It was very important to ensure I cropped-out the "film borders" in the preview window, before I scanned the frame. Scanning those dark areas seemed to throw the scanner exposure out of whack.
    I also discovered that, if I left any of the film holder slots empty, I would get a strong magenta colour cast on the frames that I scanned. I got in the habit of filling the entire film holder and scanning only the frames I wanted.
    The best thing I ever did to improve my 35mm scans was to forget the flatbed and buy a film scanner. I lucked-out and purchased a Nikon Coolscan V ED just before they were discontinued. The difference is like night and day. Even if I just use the default settings in Nikonscan, the results nearly matched the output of my DSLR for prints up to 8" x 12" (the largest size I print).
    Dan Ferrel:
    I was surprised to read that multiple-pass scans degrade image sharpness...I thought that 3 passes improved my images. It was the reason I bought Vuescan. I will have to examine that more closely.
    Cheers! Jay
  10. I can get my v500 to scan 35mm film OK but not great. Here is one from the V500 comparing 100%crops to a Canon IXUS70. The film used was APX100 developed in Agfa Rodinal not really a fine grain combo.
  11. Here is another one from 35mm Trix scanned at 2000ppi. Full frame plus 100%crop.
  12. Here is another from APX100 in Rodinal not the sharpest of negs this one, but then the v500 is not the sharpest scanner, again scanned at 2000ppi.
  13. For 35mm my V500 doesn't get a whole lot sharper than that. I have found that negatives look a little sharper than mounted slides, but overall it's not much sharper than your crop, if any. Outside of experimenting with the holder height you don't have many options. There are some aftermarket adjustable holders, or you can monkey with it yourself like I did, but I never got much improvement even after I added 1mm of height. Make sure your negative is completely flat before scanning too. I'll put mine under a few college textbooks for a couple days before scanning just to make sure.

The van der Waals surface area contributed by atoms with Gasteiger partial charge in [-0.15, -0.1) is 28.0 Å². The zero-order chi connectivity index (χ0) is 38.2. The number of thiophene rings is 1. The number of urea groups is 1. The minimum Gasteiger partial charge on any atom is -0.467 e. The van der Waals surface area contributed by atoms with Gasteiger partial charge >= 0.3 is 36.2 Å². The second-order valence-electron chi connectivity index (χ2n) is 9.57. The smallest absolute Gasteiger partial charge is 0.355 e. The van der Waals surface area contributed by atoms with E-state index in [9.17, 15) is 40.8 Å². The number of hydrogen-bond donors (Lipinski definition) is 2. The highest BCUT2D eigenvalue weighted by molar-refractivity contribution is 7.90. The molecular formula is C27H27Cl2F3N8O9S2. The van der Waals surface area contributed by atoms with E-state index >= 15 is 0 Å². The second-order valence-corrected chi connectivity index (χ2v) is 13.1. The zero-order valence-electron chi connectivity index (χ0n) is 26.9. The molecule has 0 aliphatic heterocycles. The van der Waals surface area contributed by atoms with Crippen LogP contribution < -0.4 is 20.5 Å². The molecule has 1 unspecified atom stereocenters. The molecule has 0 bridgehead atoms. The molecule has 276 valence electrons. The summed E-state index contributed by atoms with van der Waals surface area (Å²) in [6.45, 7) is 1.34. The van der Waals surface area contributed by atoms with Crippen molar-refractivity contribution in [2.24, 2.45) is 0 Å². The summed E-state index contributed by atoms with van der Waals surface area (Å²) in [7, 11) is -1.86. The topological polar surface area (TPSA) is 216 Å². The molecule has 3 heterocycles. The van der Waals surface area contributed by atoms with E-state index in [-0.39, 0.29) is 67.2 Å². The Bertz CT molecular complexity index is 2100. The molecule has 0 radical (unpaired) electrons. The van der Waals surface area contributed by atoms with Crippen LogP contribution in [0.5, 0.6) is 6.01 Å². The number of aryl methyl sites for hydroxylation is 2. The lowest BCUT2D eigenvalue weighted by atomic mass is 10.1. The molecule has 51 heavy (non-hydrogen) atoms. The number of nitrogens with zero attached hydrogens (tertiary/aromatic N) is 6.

14. I'm having some image sharpness problems with my new v600 scanner. It can not even resolve the grain on neopan 1600​
    Sorry, but it's your scanner. I went through two low end Epsons, a 4490 and a V500, and that's about the extent of what they're capable of.
    Don't bother fiddling with film height. I have, and it won't help on these. The optical path just isn't of high enough resolution.
    Actually, the problem isn't just Epson. Basically all consumer flatbeds are good for around 2000dpi. This is about 5MP from 135 format film (but keep in mind this yields a very decent 20MP from 6x7 120 roll film.)
    For example, here's an overview test image:
    This is a crop from the Epson 4490:
    This is the same frame scanned with a Nikon 5000 dedicated film scanner.
  15. Actually what I should have said was "if you have multiple passes turned on try a scan with it off and see if there's a difference". Vuescan relies on the scanner hardware for alignment from what I can tell, so if multipass isn't aligning properly it could give you softness issues. I have this problem with my HP scanner, but I shouldn't have made it out that I was saying that Epson has this problem as I've never used an Epson scanner. It's just a possibility that can be eliminated by doing a scan with multipass turned off.
    If full auto gave you no difference, good or bad, then you may be stuck with what you have. Can you get a pro lab or mini lab scan of the same film to compare sharpness? Just one more possibility to eliminate.
  16. Here is one more V500 image. I scanned this one at 6400ppi just for fun to see what the scan would look like. The scan was then downsampled to 4000 ppi if I remember.
  17. Hello!
    I am also interested in this problem .It seems that these flatbeds simply don't do a good scan from 35mm:
    Look at this review of the V700 , which is superior to the v600 : briefly ,they don't do practically more than 6-7 MP, at best : , so, Robert is right.